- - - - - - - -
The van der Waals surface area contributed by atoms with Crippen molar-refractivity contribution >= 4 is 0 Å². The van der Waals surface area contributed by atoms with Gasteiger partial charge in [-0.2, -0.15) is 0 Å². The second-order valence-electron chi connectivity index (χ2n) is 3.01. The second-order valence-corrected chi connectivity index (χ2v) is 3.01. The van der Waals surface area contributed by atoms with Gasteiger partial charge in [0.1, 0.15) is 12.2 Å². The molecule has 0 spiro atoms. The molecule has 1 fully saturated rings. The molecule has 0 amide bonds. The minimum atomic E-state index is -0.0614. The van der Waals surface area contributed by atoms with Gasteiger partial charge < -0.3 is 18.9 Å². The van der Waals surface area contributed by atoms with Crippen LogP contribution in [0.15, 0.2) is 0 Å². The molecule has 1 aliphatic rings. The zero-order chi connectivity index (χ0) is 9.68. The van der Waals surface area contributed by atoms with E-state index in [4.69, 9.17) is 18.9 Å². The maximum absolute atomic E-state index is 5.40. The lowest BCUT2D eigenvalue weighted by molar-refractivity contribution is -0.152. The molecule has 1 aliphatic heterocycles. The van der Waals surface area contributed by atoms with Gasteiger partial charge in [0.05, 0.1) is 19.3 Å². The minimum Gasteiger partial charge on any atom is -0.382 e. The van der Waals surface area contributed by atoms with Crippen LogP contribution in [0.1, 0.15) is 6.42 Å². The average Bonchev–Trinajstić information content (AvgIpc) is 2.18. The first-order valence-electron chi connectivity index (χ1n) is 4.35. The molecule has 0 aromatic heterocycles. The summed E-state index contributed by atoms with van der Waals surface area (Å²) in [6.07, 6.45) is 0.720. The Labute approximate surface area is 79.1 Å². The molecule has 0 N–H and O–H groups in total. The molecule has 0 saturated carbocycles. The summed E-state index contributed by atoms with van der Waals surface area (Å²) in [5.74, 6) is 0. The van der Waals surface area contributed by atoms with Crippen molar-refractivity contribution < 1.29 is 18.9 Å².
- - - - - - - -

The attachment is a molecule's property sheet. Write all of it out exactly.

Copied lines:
The van der Waals surface area contributed by atoms with Crippen molar-refractivity contribution >= 4 is 0 Å². The van der Waals surface area contributed by atoms with Gasteiger partial charge in [-0.2, -0.15) is 0 Å². The second-order valence-electron chi connectivity index (χ2n) is 3.01. The second-order valence-corrected chi connectivity index (χ2v) is 3.01. The van der Waals surface area contributed by atoms with Gasteiger partial charge in [0.1, 0.15) is 12.2 Å². The molecule has 0 spiro atoms. The molecule has 1 fully saturated rings. The molecule has 0 amide bonds. The minimum atomic E-state index is -0.0614. The van der Waals surface area contributed by atoms with Gasteiger partial charge < -0.3 is 18.9 Å². The van der Waals surface area contributed by atoms with Crippen LogP contribution in [0.15, 0.2) is 0 Å². The molecule has 1 aliphatic rings. The zero-order chi connectivity index (χ0) is 9.68. The van der Waals surface area contributed by atoms with E-state index in [4.69, 9.17) is 18.9 Å². The maximum absolute atomic E-state index is 5.40. The lowest BCUT2D eigenvalue weighted by molar-refractivity contribution is -0.152. The molecule has 1 aliphatic heterocycles. The van der Waals surface area contributed by atoms with Gasteiger partial charge in [0.05, 0.1) is 19.3 Å². The minimum Gasteiger partial charge on any atom is -0.382 e. The van der Waals surface area contributed by atoms with Crippen LogP contribution in [0.1, 0.15) is 6.42 Å². The average Bonchev–Trinajstić information content (AvgIpc) is 2.18. The first-order valence-electron chi connectivity index (χ1n) is 4.35. The molecule has 0 aromatic heterocycles. The summed E-state index contributed by atoms with van der Waals surface area (Å²) in [6.07, 6.45) is 0.720. The Labute approximate surface area is 79.1 Å². The molecule has 0 N–H and O–H groups in total. The molecule has 0 saturated carbocycles. The summed E-state index contributed by atoms with van der Waals surface area (Å²) in [5.74, 6) is 0. The van der Waals surface area contributed by atoms with Crippen molar-refractivity contribution < 1.29 is 18.9 Å².